Movies are a global business. This is something close to an axiom given how Hollywood iconography has swaddled the globe. Audiences from Berlin to (formerly) Bombay became acquainted with silver screen legends and the various tics and traits of East Coast mobsters and Los Angeles starlets. And, occasionally, for the art house crowd, world cinema would reciprocate.
However, the places and setting were just as much fiction as the action on the screens. Golden Age Hollywood was a collection of sound stages and back lots. The American New Wave revival of the 60s and 70s were rooted in two locales: gritty New York or sunny Southern California. America, it might seem to an outside audience, consisted of two distinct locales separated by a giant question mark.
Yet, as illustrated in Kevin Smokler’s Brat Pack America: A Love Letter to 80s Teen Movies, something happened starting in the late 70s. As coast-centric filmmakers like Steven Spielberg and George Lucas shook up the status quo and then became the status quo, a series of films rooted in spaces often overlooked popped up and greatly expanded the cinematic map of the United States. This is Smokler’s “Brat Pack America”, a period of teenage focused film making largely centered in the 80s, featuring few actual members of the famed Brat Pack, but more embodying its ethos.
The heart of Smokler’s work centers on the late filmmaker John Hughes, a Chicago area transplant and bard of the posh North Shore. Hughes crafted films (often conflicting with studio heads who urged him to head west to Los Angeles) rooted in upper-middle class suburbs that were distinct and real. Aside from a few pick-up shots and sequences, films such as Sixteen Candles, The Breakfast Club, Weird Science, Ferris Bueller’s Day Off, and Home Alone, whether directed or produced by Hughes, are settings you can visit. Smokler even provides a list of addresses of filming locations, much like a Hollywood tour guide selling maps to the stars.
The impetus for this book comes early in a revealing anecdote of a disappointing search for Hill Valley, California, the central setting of 1985’s Back to the Future, along with its two sequels. Smokler came to learn it existed only as a back lot, a place of balsa wood fronts and facades, often used interchangeably with other films (1984’s Gremlins used the same set, albeit covered in a Californian’s conception of snow). Nevertheless, Smokler’s faith was refueled when he tracked down an actual location from the film: Pasadena’s Gamble House, a historic landmark that filled in as Doc Brown’s family mansion.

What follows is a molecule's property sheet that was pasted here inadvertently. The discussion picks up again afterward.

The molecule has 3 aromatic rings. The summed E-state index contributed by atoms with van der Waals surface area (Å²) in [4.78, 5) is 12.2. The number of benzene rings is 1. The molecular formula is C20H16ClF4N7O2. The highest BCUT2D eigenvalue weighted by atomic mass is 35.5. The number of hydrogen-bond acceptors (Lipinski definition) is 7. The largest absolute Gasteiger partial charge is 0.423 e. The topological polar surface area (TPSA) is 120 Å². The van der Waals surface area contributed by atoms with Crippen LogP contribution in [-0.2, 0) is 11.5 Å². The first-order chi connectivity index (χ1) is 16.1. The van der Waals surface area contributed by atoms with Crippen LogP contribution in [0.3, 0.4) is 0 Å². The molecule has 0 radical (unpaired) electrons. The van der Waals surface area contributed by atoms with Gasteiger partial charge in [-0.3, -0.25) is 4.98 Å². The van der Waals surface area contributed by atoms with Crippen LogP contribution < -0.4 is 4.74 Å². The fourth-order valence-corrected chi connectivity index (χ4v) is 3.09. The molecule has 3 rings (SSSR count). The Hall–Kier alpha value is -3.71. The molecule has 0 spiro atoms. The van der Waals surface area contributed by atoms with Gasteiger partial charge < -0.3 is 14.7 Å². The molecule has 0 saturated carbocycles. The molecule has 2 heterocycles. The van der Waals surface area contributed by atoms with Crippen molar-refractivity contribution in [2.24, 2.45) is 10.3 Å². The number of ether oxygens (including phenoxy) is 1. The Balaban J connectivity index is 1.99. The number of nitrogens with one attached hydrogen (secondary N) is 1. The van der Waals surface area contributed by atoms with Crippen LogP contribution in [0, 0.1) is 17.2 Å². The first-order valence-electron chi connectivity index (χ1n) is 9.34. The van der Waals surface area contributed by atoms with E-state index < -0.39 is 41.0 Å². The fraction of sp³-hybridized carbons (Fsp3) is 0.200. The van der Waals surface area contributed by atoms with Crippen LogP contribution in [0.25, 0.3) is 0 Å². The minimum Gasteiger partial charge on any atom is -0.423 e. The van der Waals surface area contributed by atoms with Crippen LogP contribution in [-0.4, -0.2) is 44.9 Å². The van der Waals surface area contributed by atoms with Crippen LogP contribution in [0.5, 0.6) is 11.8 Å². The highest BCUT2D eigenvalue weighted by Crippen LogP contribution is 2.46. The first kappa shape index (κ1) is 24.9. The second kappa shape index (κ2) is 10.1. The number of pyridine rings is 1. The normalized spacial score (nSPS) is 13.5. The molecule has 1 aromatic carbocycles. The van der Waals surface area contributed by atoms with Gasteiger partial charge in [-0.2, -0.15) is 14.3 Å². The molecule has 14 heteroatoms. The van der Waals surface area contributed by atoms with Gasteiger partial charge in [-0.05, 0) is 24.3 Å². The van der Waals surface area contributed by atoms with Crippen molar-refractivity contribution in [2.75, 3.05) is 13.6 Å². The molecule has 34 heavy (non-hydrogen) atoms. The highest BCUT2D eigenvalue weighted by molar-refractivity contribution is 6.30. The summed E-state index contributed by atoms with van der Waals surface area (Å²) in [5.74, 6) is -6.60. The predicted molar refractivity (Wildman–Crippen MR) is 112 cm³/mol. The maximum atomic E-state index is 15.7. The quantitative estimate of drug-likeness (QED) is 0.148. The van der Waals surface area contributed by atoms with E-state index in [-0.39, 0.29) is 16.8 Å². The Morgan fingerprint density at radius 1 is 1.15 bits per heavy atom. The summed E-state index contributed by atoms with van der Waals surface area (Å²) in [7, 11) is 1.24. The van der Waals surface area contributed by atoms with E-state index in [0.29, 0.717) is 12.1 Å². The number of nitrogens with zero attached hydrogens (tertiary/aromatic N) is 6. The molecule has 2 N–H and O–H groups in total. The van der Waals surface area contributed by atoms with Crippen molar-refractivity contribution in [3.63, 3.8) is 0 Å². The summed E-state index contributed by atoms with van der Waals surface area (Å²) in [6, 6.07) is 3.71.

Personal bits like this are a nice counterpoint to Smokler’s analysis of the several dozen films beyond Hughes he covers. His heart seems more into certain films than others and the sheer amount of celluloid he sifts through often means he covers films with similar styles and themes resulting in occasional redundancy. Perhaps less emphasis on an overview, and more emphasis on a selective curation would have conveyed more punch.
But, what makes Brat Pack America more than a litany of famous films set in famous locations is Smokler’s guiding theory of these films. Though there is an emphasis on often overlooked locales, the films embodying what “Brat Pack America” is all about broke ground because they spoke to the concerns of teenagers in compelling new ways. Smokler relates that previous teenager populated films were either vapid musicals, raunchy Porky’s-esque comedies, or simplistic anti-authoritarian ragers. If teens popped up on screen before the late 70s they were often side kicks, background characters, or presented through the eyes of adults.
The films populating “Brat Pack America” took seriously the existential angst and feelings of alienation and identity crisis teenagers felt. Their issues and concerns weren’t ever portrayed as the end of the world. But, to the characters populating these films, that’s how they felt. It brought a sense of seriousness, maturity, and respect to a subject matter rarely given consideration, opening up new frontiers of empathy and narrative possibilities.
Smokler’s grand unified theory of 80s teenage films is compelling and an important addition to the growing canon of 80s retrospectives and revivals. From the glut of 80s reboots, to the nostalgic success of Stranger Things, to the pastiche of Turbo Kid, the 1980s are increasingly being mined, for good and ill. What Brat Pack America demonstrates that the well is far deeper than sheer nostalgia and worthy of far more reevaluation.
Brat Pack America is published by Rare Bird Books. Purchase Brat Pack America at your local bookseller for $17.